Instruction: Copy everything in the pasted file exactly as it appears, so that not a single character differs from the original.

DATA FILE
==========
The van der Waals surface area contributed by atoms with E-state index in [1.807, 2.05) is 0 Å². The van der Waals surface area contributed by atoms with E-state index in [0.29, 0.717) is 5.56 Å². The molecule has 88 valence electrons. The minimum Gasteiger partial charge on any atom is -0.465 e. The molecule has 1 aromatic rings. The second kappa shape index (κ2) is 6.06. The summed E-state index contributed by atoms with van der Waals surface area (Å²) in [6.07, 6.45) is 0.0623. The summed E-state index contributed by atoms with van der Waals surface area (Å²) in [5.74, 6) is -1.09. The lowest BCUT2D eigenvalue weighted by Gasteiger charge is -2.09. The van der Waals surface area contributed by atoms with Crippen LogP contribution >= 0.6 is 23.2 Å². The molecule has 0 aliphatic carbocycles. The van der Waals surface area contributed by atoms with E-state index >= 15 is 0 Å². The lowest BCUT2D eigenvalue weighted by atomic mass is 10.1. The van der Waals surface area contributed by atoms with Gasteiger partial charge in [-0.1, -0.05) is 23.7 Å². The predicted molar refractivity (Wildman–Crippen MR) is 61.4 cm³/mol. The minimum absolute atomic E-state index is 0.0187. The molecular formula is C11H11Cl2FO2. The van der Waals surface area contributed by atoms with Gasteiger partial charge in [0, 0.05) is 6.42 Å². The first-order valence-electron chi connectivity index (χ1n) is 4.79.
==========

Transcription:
The van der Waals surface area contributed by atoms with E-state index in [1.807, 2.05) is 0 Å². The van der Waals surface area contributed by atoms with E-state index in [0.29, 0.717) is 5.56 Å². The molecule has 88 valence electrons. The minimum Gasteiger partial charge on any atom is -0.465 e. The molecule has 1 aromatic rings. The second kappa shape index (κ2) is 6.06. The summed E-state index contributed by atoms with van der Waals surface area (Å²) in [6.07, 6.45) is 0.0623. The summed E-state index contributed by atoms with van der Waals surface area (Å²) in [5.74, 6) is -1.09. The lowest BCUT2D eigenvalue weighted by Gasteiger charge is -2.09. The van der Waals surface area contributed by atoms with Crippen LogP contribution >= 0.6 is 23.2 Å². The molecule has 0 aliphatic carbocycles. The van der Waals surface area contributed by atoms with E-state index >= 15 is 0 Å². The lowest BCUT2D eigenvalue weighted by atomic mass is 10.1. The van der Waals surface area contributed by atoms with Gasteiger partial charge in [-0.1, -0.05) is 23.7 Å². The predicted molar refractivity (Wildman–Crippen MR) is 61.4 cm³/mol. The minimum absolute atomic E-state index is 0.0187. The molecular formula is C11H11Cl2FO2. The van der Waals surface area contributed by atoms with Gasteiger partial charge in [0, 0.05) is 6.42 Å². The first-order valence-electron chi connectivity index (χ1n) is 4.79.